How to get to sustainable camping | Wisconsin Jewish Chronicle

How to get to sustainable camping


While staring mindlessly at the stars and letting our thoughts wander as we lose ourselves by the campfire that dances endlessly yet stays the same, we ponder… how can we make camping functional yet sustainable? Here are some tips you might want to consider this summer.

Use your fuel efficiently. Some camp stoves will boil water in just over a minute. Because it’s quick and practically wind-proof, you can save on fuel used for cooking. Some new kettles convert heat into electrical power to charge a USB device or a fan to boil your water faster. You can even find lightweight solar panels that attach to your backpack and charge your devices as you hike your favorite trail.

Moshe Katz is a co-owner of Yellow Wood, an outdoor gear boutique in Whitefish Bay.

Reuse instead of throwing things away. Please don’t buy throwaway/recyclable water bottles. Use long-lasting water bottles and fill them with clean water or filtered water. You’ll use them for countless seasons ahead. You can also find water purification systems that are highly effective at filtering out bacteria and viruses but can also be reused hundreds of times.

Invest in gear that won’t wear out. Gear that lasts means fewer items that end up in a landfill.

Choose footwear that can be re-soled or re-webbed. Just when you think you’ve worn them out, new life can be put back in. Invest is a high quality sleeping bag. Some bags, if properly cared for, will last for 20 years or more.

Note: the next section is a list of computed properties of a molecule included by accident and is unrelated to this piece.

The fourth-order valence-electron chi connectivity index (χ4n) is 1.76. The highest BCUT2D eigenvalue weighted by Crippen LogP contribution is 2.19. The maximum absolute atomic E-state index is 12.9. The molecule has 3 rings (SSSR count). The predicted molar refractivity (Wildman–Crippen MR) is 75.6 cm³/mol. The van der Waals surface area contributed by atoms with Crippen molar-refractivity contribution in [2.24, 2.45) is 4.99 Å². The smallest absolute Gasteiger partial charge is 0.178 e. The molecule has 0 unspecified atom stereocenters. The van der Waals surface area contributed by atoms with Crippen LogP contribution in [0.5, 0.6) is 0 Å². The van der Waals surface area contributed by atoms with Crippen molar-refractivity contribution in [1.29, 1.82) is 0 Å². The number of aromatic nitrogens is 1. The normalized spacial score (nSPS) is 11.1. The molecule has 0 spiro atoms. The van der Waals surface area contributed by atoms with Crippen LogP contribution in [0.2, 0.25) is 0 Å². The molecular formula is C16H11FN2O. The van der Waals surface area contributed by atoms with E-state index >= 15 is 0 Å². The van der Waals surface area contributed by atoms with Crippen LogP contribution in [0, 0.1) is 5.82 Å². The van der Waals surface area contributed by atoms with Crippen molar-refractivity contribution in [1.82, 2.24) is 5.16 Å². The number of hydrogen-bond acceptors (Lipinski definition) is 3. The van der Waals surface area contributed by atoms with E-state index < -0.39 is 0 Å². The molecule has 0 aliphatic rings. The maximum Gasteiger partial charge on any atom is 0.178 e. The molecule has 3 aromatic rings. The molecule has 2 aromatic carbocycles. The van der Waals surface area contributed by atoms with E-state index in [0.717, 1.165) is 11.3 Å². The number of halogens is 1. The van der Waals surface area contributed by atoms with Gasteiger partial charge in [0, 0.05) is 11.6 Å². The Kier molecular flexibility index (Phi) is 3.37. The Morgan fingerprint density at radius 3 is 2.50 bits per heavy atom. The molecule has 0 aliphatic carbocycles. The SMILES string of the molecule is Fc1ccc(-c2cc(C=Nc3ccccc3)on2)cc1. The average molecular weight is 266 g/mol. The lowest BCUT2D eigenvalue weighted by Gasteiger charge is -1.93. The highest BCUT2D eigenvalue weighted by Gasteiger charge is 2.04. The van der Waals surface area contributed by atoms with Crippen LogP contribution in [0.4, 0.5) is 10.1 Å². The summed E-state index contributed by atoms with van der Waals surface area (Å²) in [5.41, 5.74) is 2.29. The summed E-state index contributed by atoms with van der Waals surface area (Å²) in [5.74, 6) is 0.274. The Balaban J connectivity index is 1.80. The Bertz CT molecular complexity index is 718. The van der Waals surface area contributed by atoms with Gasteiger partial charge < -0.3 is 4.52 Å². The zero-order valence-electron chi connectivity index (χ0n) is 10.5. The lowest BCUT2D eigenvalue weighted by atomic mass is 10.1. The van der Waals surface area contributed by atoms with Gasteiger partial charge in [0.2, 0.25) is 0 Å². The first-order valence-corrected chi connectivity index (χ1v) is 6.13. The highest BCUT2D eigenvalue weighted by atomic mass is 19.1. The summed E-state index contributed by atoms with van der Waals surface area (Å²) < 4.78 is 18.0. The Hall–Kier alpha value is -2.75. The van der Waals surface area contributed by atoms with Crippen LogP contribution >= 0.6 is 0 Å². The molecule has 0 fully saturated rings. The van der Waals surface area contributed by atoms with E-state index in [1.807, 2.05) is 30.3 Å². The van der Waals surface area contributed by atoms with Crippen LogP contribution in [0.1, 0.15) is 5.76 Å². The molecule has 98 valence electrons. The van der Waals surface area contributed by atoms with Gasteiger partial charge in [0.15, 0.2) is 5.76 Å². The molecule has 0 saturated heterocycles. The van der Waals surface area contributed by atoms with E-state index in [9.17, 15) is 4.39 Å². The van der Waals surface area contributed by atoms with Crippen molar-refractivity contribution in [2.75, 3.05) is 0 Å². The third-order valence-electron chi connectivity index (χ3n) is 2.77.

Go with biodegradable. You can find many camping products that are completely biodegradable. They will be extremely useful for your lifetime, but will, if left in the wild, become a part of the countryside you love when your item reaches the end of its useful life.

Borrow gear. Camping can be a sustainable and highly eco-friendly activity if you buy only what you need. Borrow or rent gear if you don’t yet know exactly what you need. (If you are borrowing gear, please return it to your friend in clean, usable condition. If something was damaged, let your friend know. Ideally, fix it before returning it or ask your friend for help in fixing it if you don’t know how.)

Use gear with a conscience. Select gear from manufacturers that are mindful of the environment. Some brands eliminate harmful substances and unite the entire supply chain to jointly reduce its impact on the environment. (Tip: Many of these brands have “Bluesign” certification.)

Moshe Katz is a co-owner of Yellow Wood, an outdoor gear boutique. Yellow Wood, at 401 E. Silver Spring Drive, Whitefish Bay, is starting an international travel program called Yellow Wood Divergences, with trips planned to Machu Picchu in June, Kilimanjaro in September and Patagonia in February. Last year Katz and his daughter, Cyd, hiked to Mount Everest Basecamp.